We know there are limits – we do not expect businesses to make investments when the risks far outweigh the returns, but there are significant opportunities. Our Government has listened to business and, I believe, we understand the central role of business in regional development.
The quality of submissions to the recent Joint Standing Committee inquiry into the role of the private sector and aid demonstrates what business has to offer development efforts in the region.
And existing public-private partnerships have shown promise. Let me give you some examples: In our region, the Australian Centre for International Agricultural Research – ACIAR, an agency under my portfolio and a real jewel within DFAT– has teamed up with business to drive agricultural productivity and poverty reduction.
In PNG, Australia’s support for the Business Coalition for Women enables businesses to improve opportunities for women to move into senior management positions and on to company boards and develops opportunities for female entrepreneurs. Members of the coalition include Oil Search, Exxonmobile, South Pacific Brewery and Deloitte.
Globally, Australia is working with leading biotech and pharmaceutical companies, including Pfizer and GlaxoSmithKline to combat malaria. These partnerships have shown some initial success.
But the Statement I am launching today articulates for the first time a clear vision for embracing public-private partnerships as part of our aid program. We are already working towards creating a better business operating environment in partner countries.
The Australian Government can help business better understand the commercial, political and regulatory environment in developing countries. We can convene, broker and influence an extensive network to assist you and we have the capability to provide what we call catalytic funding.
Business has made it clear to us that they understand our responsibility to ensure taxpayer contributions are spent in the most effective way possible.So please treat this statement as an invitation to the private sector to partner with Government in developing countries.
Of course, I especially want to work closely with the local private sector in the countries in which Australia delivers aid – the Indian Ocean, Asia-Pacific. Your contribution to boosting local economies will transform lives.
I would also like Australian businesses themselves to take up the challenge of partnering with Government.Your organisations have deliberately and publically made the decision to build a future on generating commercial, social and environmental outcomes, not on a narrow focus on short term financial returns.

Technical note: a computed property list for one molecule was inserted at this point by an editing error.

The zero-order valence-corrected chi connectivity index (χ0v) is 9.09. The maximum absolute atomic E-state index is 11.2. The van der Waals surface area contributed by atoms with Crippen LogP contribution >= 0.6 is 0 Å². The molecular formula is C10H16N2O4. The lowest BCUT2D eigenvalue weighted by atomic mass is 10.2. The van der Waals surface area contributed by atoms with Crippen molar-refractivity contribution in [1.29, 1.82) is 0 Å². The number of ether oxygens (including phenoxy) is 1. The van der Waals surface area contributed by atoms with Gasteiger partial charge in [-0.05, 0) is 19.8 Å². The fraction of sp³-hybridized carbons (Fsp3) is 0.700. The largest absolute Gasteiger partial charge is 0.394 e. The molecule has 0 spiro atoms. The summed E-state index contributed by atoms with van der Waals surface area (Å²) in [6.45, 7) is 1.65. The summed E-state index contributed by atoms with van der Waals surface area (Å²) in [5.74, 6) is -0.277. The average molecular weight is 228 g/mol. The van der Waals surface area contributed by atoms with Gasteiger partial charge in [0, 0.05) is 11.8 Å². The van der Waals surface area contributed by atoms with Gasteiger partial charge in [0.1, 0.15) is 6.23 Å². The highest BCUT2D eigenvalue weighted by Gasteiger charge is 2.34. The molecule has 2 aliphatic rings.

This morning I am pleased to announce the establishment of a Business Partnership Initiative. This is the first of its kind for Australia’s aid program.
Government has not traditionally welcomed the private sector as co-creators of development solutions. I believe private sector improvement is imperative and I invite business to bring their ideas and resources to the table and to jointly explore with us how to address development challenges.
The first call for proposals will be this October and $5 million in funding is available for individual proposals which can receive between $100,000 and $500,000 in matched funding. I encourage those of you with ideas already percolating away to find out more about the Initiative and continue refining your ideas.
2015 will be a watershed year for development. At the end of September, Australia will join with all nations to endorse the Sustainable Development Goals as the new global framework for development.
Australia has played an active role to ensure that the private sector are core partners in achieving the SDGs. The UN Global Compact is the peak body linking business to the UN system and Global Compact members have been extremely influential in shaping the new SDGs.
I am pleased to also announce this morning that I will formally sign a new partnership with the Global Compact Network Australia to support more Australian businesses in their efforts to drive sustainable development in the Indo-Pacific.
The Australian Government recognises the strong commitment business is already making and is keen to lend what support we can to help you in your efforts. It is for this reason that we are also announcing our partnership with the Global Reporting Initiative today, the world’s pre-eminent sustainability reporting forum.
Ladies and gentlemen, this is an exciting time in the evaluation of Australia’s aid and development policy.Today we have brought together an influential group of business and NGO leaders; and the Government’s trade promotion, finance, research, foreign policy and development experts.
The Coalition Government hopes to open up a new world of possibilities with the private sector, both in Australia and overseas through a new era of partnership and cooperation.
I look forward to working with you all.